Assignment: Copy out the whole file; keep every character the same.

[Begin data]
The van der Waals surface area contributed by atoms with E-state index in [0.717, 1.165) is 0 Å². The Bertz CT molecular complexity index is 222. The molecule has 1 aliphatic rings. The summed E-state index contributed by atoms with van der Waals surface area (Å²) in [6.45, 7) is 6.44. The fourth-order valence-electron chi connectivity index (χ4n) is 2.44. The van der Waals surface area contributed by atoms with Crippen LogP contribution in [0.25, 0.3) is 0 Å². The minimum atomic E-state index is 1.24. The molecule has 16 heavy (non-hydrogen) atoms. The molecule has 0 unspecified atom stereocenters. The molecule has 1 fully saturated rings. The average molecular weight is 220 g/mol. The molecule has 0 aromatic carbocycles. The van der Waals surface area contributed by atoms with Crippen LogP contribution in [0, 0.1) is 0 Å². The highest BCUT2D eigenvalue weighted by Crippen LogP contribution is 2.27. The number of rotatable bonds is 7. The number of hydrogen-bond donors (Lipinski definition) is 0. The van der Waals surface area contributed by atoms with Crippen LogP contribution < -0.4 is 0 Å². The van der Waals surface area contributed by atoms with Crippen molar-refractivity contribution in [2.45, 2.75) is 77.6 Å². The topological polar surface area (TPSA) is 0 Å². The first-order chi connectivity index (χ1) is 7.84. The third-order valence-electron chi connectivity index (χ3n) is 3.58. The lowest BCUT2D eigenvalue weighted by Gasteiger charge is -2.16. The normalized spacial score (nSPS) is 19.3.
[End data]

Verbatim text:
The van der Waals surface area contributed by atoms with E-state index in [0.717, 1.165) is 0 Å². The Bertz CT molecular complexity index is 222. The molecule has 1 aliphatic rings. The summed E-state index contributed by atoms with van der Waals surface area (Å²) in [6.45, 7) is 6.44. The fourth-order valence-electron chi connectivity index (χ4n) is 2.44. The van der Waals surface area contributed by atoms with Crippen LogP contribution in [0.25, 0.3) is 0 Å². The minimum atomic E-state index is 1.24. The molecule has 16 heavy (non-hydrogen) atoms. The molecule has 0 unspecified atom stereocenters. The molecule has 1 fully saturated rings. The average molecular weight is 220 g/mol. The molecule has 0 aromatic carbocycles. The van der Waals surface area contributed by atoms with Crippen LogP contribution in [0, 0.1) is 0 Å². The highest BCUT2D eigenvalue weighted by Crippen LogP contribution is 2.27. The number of rotatable bonds is 7. The number of hydrogen-bond donors (Lipinski definition) is 0. The van der Waals surface area contributed by atoms with Crippen LogP contribution < -0.4 is 0 Å². The van der Waals surface area contributed by atoms with Crippen molar-refractivity contribution in [2.45, 2.75) is 77.6 Å². The topological polar surface area (TPSA) is 0 Å². The first-order chi connectivity index (χ1) is 7.84. The third-order valence-electron chi connectivity index (χ3n) is 3.58. The lowest BCUT2D eigenvalue weighted by Gasteiger charge is -2.16. The normalized spacial score (nSPS) is 19.3.